I wish that social networking and the issues of privacy and safety concerned with it were addressed more frequently in schools. I can only speak for UK schools, but there simply isn’t enough focus on how young teenagers can make their accounts private with just a few clicks of a button. Having worked in a school until recently, it was alarming to see the number of Facebook accounts which had no privacy functions established – leaving the users vulnerable to cyber-bullying, dangerous adults, etc.

    http://www.bbc.co.uk/news/technology-13546902

    The article above references Mark Zuckerberg’s desire to see children under 13 being able to sign up to Facebook. I don’t quite understand the so-called educational benefits of Facebook. I work on a helpline for children and young people. The sheer number of misunderstandings over status updates or teasing as a result of pictures or details not being kept private only illustrates the detrimental effects of Facebook. I’m sure the site could be useful in promoting children’s social development, such as forming or maintaining relationships with others. But I think there are many ways that it can all go horribly wrong, and to allow under-13s on Facebook without significant education on privacy and safety would be a recipe for disaster.

  7. Weiss - Friday, June 3, 2011 - 12:51 pm

    if social networking sites on the web stopped tomorrow, the internet would continue.

    if AV’s were no longer viewable tomorrow on the web, the internet would end (at least 50% of it) or at least traffic would significantly drop….

  8. Bryan - Sunday, June 5, 2011 - 6:21 pm

    http://www.paulgraham.com/addiction.html

    Especially the last two paragraphs…

  9. Quinalla - Tuesday, June 28, 2011 - 9:37 am

    Sometimes I wonder if I am an old fuddy duddy too, but I don’t get into Facebook much at all and I don’t even have a twitter account and have zero desire to get one. I set up a Facebook account originally to view photos my brothers posted and while I have reconnected with some folks I have lost touch with, I so rarely make updates or read anything that other post, I just don’t have the time and if it is important enough I figure they or I will call or e-mail.

    I still frequent quite a few websites, forums, review sites, a few IRC channels, but the closest I have gotten to jumping on the newer social media bandwagon is having quite a few friends through Steam and using that to connect to other PC gamers either to play online games, see what they are up to, etc. (Steam is a program that let’s you download games and play them having them linked to account so you can always re-download and you can also get a friend’s list going so you can see who is playing what steam game, IM them, see their game stats, etc.) I am also frequently annoyed when I can’t get the special coupon for XYZ because I don’t have a twitter account or don’t want to go to their Facebook page and like them or similar rubbish ;)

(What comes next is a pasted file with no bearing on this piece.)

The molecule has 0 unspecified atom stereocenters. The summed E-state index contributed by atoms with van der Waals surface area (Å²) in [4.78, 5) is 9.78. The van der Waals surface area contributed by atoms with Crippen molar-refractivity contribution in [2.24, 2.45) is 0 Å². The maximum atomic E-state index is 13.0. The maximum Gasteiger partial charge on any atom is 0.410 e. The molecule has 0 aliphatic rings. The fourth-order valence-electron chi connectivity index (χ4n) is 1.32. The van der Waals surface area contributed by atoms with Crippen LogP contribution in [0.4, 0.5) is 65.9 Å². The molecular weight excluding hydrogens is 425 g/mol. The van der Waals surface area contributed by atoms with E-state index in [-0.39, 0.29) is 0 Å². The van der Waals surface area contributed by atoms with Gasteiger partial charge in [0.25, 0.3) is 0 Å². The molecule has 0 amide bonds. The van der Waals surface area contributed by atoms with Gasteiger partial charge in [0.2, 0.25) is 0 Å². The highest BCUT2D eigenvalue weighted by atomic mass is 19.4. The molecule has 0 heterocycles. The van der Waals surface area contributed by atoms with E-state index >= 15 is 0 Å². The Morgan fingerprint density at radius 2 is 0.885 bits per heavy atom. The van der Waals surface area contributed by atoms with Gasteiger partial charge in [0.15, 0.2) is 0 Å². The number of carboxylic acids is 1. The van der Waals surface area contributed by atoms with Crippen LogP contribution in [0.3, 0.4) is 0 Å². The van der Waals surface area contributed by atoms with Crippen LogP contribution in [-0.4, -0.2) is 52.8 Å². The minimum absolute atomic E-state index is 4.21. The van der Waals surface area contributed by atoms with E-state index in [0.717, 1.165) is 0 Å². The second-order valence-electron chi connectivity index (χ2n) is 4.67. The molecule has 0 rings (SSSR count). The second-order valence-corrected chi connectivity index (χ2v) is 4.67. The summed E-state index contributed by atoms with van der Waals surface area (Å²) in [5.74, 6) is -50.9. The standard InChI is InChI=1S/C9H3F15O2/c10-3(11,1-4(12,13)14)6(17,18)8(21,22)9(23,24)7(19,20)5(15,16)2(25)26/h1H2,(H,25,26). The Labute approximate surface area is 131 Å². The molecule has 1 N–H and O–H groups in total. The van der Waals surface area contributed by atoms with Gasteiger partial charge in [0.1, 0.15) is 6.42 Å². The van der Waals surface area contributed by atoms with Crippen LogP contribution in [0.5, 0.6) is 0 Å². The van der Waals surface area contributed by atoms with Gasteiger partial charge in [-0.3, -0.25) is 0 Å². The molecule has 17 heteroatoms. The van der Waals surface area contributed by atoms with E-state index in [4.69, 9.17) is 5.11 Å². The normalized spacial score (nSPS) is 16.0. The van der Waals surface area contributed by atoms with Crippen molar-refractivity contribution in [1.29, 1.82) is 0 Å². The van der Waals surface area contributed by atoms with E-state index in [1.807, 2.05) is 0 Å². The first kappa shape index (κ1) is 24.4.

I too am very surprised by what folks share online with basically strangers. It takes years of “knowing” someone online before I will share even my e-mail address or first name, my group just tends to go by alias’ so when we have unknowns running with us we don’t let any personal info slip. The push to connect everything online with your true personal information is baffling to me. I want to be anonymous online, that is one of the great things about it.

  10. Fabian - Sunday, July 3, 2011 - 12:08 am

    I don’t use Facebook although my sister signed an account for me. But I never activated or used it ever. The thing about social networking sites is that if you give so much information about yourself, a third party can monitor your activities and locate your identity and even where you live. And if you say “Oh! by the way, this weekend, I’ll be gone for 3 days for the July 4th holidays” don’t be surprised if someone tries to break into your home. Like they say, you can reveal TOO much information to strangers about yourself on social networking sites to people who don’t have your best interests at heart. Cheers.

  11. Matrix - Saturday, September 10, 2011 - 10:34 pm

    Jammer I only come to your site through searching and I do that for most of internetting experience. Apparently I have an RSS feed thing on my desktop and I could use it but I kinda like it this way.